While push-policies like technological innovation and commercialisation were important drivers behind cuts in GHG emissions in the United States since 2007, the role of pull-policy and governance was central in underpinning this development (see Table 1 for an overview of key pull policies). Government subsidies and targeted policy incentives facilitated technology change in the energy sector, not least the policy incentives adopted in the 2005 Energy Policy Act that was passed with large bipartisan support (US Senate 2005). The 2005 Energy Policy Act established sweeping federal energy-policy reforms encompassing coal, nuclear, hydroelectric, ethanol, and oil and gas (GPO 2005). It provided controversial regulatory relief for the oil and gas fracking industry, with exemptions from some sections of the Safe Drinking Water Act of 1974 and the Clean Water Act of 1972. Moreover, the licensing process was changed, allowing more categorical exemptions from environmental assessments for new drilling projects, speeding up the process while reducing federal oversight of drilling and fracking operations (GPO 2005). These 2005 Energy Policy Act changes, continued under the 2007 Energy Policy Act, made operating costs lower for the industry and the economic return on investments in fracking technology very rewarding, helping to pave the way for explosive growth in shale gas drilling (Schreurs et al. 2009). Because of the subsequent price-fall for natural gas, market forces pushed coal out of the utility sector causing carbon emissions to fall.

Moreover, the development of renewable-energy technologies, particularly solar and wind energy technologies, was aided by federal supply-push policy incentives aimed at deploying renewable technologies. These policies were adopted in the Energy Policy Act of 2005 and in the American Recovery and Reinvestment Act of 2009 (Galli and Fisher 2016). The former authorised larger loan guarantees for the development and deployment of renewable-energy technologies. The American Recovery and Reinvestment Act of 2009 also provided loan guarantees for renewable-energy innovation, and direct funding for renewable-energy projects (Galli and Fisher 2016). Furthermore, federal tax incentives have been important policy drivers for the growth of wind, solar, and other renewables over the past two decades. These include investment and production tax credits for commercial and residential projects, and production tax credits that have been renewed by Congress regularly since first adopted in 1992, although such renewals have been vulnerable to disagreements and debate among legislators (CRS 2020). More than 30 states have implemented renewable portfolio standards that set a minimum amount of renewable-energy sources electricity producers can use for power production. A few states have a feed-in-tariff, which compensates customers who own renewable electricity production technology such as roof-top solar photovoltaic systems (DOE 2020).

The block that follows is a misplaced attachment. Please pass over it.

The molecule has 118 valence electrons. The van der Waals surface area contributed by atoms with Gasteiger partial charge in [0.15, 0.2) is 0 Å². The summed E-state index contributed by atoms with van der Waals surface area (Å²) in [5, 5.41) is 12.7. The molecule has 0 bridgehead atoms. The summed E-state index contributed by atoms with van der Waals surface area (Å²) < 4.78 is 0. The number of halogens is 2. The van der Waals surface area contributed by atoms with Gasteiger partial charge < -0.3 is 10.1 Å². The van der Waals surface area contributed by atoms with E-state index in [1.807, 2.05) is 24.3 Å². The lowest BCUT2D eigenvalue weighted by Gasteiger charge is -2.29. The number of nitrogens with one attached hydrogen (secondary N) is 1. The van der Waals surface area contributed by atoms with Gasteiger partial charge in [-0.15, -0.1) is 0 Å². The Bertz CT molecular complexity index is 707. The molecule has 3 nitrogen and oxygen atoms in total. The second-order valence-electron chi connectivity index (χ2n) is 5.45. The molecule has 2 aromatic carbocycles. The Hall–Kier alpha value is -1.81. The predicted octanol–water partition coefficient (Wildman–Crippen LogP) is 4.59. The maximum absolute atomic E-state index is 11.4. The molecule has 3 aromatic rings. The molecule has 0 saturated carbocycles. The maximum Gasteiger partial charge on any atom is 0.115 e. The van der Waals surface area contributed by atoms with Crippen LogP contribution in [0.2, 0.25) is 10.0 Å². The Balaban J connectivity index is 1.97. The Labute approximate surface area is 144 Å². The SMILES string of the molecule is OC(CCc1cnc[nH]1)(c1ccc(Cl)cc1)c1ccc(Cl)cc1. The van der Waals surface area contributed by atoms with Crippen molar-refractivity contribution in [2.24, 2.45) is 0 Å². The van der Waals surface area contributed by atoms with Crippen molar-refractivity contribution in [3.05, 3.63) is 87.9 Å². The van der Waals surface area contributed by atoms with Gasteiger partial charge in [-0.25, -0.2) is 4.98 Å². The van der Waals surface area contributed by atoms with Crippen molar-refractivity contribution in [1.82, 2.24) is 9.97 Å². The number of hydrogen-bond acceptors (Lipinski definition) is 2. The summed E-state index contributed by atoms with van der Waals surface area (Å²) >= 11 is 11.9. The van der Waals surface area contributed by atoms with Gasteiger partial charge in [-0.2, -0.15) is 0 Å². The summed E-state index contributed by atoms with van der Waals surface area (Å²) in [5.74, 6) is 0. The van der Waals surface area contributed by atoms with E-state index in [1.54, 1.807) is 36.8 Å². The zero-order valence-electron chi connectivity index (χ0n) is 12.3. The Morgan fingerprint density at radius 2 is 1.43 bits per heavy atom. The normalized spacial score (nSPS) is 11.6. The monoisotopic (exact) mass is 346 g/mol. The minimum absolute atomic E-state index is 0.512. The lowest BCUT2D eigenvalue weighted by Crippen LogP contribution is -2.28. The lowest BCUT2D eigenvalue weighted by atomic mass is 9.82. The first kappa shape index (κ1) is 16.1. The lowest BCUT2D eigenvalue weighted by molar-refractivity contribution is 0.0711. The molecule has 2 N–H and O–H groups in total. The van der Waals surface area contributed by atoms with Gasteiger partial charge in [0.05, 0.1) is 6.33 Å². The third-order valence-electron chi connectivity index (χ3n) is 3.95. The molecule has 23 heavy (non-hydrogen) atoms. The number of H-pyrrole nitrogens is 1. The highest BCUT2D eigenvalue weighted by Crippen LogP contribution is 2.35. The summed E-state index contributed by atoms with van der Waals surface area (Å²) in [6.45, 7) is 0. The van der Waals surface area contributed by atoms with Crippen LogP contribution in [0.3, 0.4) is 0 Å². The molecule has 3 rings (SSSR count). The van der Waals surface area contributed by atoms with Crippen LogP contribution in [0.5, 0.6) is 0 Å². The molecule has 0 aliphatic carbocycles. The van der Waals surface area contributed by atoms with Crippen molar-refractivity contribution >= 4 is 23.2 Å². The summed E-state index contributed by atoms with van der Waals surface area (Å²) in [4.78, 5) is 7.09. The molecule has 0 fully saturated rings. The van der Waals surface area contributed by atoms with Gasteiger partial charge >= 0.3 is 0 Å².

In summary, renewable-energy policy incentives flourished at the state and federal levels thanks to relatively high degrees of bipartisan agreement in this policy field (Bang 2010; Kemp 2015). The above review of policies and instruments (summarised in Table 1) shows that concerns for energy security and energy independence drove a bipartisan strategy of supporting growth in all types of energy, including renewable, fossil, and nuclear, and such political steering helped to raise the long-term competitiveness of renewable energy technologies. Similarly, bipartisan federal legislation enabling subsidies and targeted incentives directed at technology innovation in the oil and gas industry facilitated the fracking boom that enabled a rapid decline of coal power plants (US Senate 2005).